As this article from the Baltimore Sun points out, the pop culture ridicule of liberal arts majors as future burger flippers is a myth that is not grounded in anything like fact (just click on the excerpt to go to the full article):
It must be just dumb luck or some sort of freakish anomaly, then, that many of the most successful among us —such as the CEOs of some of our most prestigious corporations — majored in burger-flipping fields. I will not bore you with the list. Just Google “fortune 500 CEO majors” or “successful liberal arts graduates” if you are curious.
Speaking of successful liberal arts grads, two high-achieving sociologists, Richard Arum and Josipa Roksa, measured learning over the course of 2,300 students’ college careers and reached some devastating conclusions. In Academically Adrift, Arum and Roksa show that one-third of the students they studied “did not demonstrate any significant improvement in learning” after four years. That said, they also found that liberal arts majors showed “significantly higher gains in critical thinking, complex reasoning and writing skills over time than students in other fields of study.”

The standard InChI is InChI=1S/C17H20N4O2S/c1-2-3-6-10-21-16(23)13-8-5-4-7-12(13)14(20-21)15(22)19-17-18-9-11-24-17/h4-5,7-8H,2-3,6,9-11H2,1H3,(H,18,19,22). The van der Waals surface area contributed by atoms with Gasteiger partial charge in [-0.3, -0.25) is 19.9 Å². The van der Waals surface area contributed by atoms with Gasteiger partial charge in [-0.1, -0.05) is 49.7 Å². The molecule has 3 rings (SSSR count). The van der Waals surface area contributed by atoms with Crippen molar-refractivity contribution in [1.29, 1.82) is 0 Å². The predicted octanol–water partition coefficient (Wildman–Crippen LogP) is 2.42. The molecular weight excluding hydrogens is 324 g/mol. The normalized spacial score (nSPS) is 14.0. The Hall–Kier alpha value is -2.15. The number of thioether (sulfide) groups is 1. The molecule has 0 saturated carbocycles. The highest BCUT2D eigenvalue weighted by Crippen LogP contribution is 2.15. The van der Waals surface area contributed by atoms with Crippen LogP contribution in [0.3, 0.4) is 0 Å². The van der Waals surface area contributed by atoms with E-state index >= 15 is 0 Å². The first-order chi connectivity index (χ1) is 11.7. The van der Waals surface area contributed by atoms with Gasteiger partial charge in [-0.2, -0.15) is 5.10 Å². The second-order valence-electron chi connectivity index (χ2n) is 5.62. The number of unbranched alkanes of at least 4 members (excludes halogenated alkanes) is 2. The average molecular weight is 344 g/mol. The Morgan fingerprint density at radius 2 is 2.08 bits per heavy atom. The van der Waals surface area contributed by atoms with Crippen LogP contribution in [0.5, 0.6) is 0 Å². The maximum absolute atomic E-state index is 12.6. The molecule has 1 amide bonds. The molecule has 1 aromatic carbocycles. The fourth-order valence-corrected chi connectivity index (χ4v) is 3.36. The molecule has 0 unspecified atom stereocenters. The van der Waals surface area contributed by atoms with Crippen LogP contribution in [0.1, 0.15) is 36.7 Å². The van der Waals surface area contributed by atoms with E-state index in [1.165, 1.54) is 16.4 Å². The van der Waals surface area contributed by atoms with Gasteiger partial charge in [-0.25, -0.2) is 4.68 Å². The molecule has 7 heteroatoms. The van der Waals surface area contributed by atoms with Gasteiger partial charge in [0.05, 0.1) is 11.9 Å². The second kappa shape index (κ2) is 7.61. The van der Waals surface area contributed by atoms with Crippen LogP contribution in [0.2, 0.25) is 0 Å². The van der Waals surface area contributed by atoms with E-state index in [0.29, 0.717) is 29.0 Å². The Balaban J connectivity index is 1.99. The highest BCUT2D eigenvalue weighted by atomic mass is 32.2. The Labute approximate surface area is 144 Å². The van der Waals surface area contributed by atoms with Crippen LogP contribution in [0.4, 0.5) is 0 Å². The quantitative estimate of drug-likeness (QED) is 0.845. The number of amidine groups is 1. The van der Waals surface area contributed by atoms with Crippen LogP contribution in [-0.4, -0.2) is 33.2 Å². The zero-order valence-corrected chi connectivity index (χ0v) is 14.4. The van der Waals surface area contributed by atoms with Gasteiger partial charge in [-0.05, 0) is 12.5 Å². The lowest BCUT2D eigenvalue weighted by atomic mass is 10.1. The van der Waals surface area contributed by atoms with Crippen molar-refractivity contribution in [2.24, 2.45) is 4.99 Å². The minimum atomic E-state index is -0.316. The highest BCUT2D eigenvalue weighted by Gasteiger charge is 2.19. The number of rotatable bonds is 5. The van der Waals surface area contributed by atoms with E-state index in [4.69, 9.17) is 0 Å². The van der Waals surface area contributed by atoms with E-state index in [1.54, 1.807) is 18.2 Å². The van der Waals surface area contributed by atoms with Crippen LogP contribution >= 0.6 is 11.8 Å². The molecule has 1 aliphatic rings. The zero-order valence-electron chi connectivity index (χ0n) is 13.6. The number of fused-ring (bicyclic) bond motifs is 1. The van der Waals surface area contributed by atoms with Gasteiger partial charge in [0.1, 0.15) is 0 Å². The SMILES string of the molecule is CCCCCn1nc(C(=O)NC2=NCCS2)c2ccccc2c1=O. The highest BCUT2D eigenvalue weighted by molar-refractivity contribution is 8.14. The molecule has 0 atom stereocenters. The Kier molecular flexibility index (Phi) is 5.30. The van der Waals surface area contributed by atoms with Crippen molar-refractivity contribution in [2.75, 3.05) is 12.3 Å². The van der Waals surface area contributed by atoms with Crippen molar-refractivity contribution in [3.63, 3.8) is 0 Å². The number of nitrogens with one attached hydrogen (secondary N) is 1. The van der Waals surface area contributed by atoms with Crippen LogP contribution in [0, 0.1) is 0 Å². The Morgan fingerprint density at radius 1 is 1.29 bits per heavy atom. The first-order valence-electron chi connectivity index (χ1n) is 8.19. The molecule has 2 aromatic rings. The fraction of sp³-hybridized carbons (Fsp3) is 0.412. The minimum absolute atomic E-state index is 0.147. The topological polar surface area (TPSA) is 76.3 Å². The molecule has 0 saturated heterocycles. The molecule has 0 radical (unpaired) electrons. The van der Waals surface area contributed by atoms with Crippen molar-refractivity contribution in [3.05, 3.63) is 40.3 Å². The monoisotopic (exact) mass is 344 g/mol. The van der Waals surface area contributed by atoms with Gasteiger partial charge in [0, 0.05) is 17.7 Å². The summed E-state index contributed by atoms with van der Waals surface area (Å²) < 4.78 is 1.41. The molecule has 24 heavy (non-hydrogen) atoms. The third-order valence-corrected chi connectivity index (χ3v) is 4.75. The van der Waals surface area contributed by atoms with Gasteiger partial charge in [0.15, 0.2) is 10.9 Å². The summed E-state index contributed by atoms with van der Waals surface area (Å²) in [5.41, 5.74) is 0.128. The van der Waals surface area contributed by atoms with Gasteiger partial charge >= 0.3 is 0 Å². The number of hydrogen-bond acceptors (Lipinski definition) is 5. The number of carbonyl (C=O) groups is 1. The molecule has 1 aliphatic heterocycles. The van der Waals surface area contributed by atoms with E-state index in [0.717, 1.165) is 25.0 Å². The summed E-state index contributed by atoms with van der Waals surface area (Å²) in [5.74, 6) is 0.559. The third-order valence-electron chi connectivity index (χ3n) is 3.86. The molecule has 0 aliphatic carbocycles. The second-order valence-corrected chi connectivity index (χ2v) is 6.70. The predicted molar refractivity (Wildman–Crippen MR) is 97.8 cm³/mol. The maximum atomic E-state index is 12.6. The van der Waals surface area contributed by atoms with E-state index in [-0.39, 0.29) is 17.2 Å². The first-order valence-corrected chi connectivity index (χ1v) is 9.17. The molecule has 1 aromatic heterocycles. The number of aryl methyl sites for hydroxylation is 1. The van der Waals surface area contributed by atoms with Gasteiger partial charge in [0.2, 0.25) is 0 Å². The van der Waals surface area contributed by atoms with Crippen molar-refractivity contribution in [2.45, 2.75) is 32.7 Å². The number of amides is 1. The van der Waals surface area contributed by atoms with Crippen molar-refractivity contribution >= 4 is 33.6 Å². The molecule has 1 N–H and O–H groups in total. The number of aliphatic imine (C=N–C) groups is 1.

What’s more, the Association of American Colleges and Universities’ 2010 employer survey found that employers rate skills such as written and oral communication, critical thinking, complex problem solving, ethics, teamwork and innovation at the very top of their college graduate wish list. A 2012 survey by the National Association of Colleges and Employers had remarkably similar results. Notice that the skills that employers crave correlate closely with those Academically Adrift identifies as the metier of the liberal arts.